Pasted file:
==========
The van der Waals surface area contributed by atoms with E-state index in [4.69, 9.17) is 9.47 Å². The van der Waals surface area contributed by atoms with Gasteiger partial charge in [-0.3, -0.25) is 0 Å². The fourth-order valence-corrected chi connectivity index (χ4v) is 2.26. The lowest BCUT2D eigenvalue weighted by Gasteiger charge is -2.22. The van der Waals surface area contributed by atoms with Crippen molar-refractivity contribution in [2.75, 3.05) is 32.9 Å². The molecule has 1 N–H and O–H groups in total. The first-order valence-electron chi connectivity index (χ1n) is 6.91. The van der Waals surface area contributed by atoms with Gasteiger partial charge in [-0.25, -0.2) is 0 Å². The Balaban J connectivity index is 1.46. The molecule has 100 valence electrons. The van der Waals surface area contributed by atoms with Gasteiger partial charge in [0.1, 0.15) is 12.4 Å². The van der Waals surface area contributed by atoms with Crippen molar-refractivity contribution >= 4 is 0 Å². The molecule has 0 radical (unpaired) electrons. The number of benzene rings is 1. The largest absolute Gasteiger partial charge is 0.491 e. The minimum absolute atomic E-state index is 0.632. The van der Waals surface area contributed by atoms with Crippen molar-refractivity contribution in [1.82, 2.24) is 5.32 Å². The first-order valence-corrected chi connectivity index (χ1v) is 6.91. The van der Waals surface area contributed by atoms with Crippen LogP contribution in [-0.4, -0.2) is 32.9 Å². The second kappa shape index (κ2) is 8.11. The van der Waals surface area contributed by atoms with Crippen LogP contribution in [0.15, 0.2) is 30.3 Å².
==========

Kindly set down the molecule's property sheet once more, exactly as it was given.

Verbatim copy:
The van der Waals surface area contributed by atoms with E-state index in [4.69, 9.17) is 9.47 Å². The van der Waals surface area contributed by atoms with Gasteiger partial charge in [-0.3, -0.25) is 0 Å². The fourth-order valence-corrected chi connectivity index (χ4v) is 2.26. The lowest BCUT2D eigenvalue weighted by Gasteiger charge is -2.22. The van der Waals surface area contributed by atoms with Crippen molar-refractivity contribution in [2.75, 3.05) is 32.9 Å². The molecule has 1 N–H and O–H groups in total. The first-order valence-electron chi connectivity index (χ1n) is 6.91. The van der Waals surface area contributed by atoms with Gasteiger partial charge in [-0.25, -0.2) is 0 Å². The Balaban J connectivity index is 1.46. The molecule has 100 valence electrons. The van der Waals surface area contributed by atoms with Gasteiger partial charge in [0.1, 0.15) is 12.4 Å². The van der Waals surface area contributed by atoms with Crippen molar-refractivity contribution >= 4 is 0 Å². The molecule has 0 radical (unpaired) electrons. The number of benzene rings is 1. The largest absolute Gasteiger partial charge is 0.491 e. The minimum absolute atomic E-state index is 0.632. The van der Waals surface area contributed by atoms with Crippen molar-refractivity contribution in [1.82, 2.24) is 5.32 Å². The first-order valence-corrected chi connectivity index (χ1v) is 6.91. The van der Waals surface area contributed by atoms with Crippen LogP contribution in [-0.4, -0.2) is 32.9 Å². The second kappa shape index (κ2) is 8.11. The van der Waals surface area contributed by atoms with Crippen LogP contribution in [0.15, 0.2) is 30.3 Å².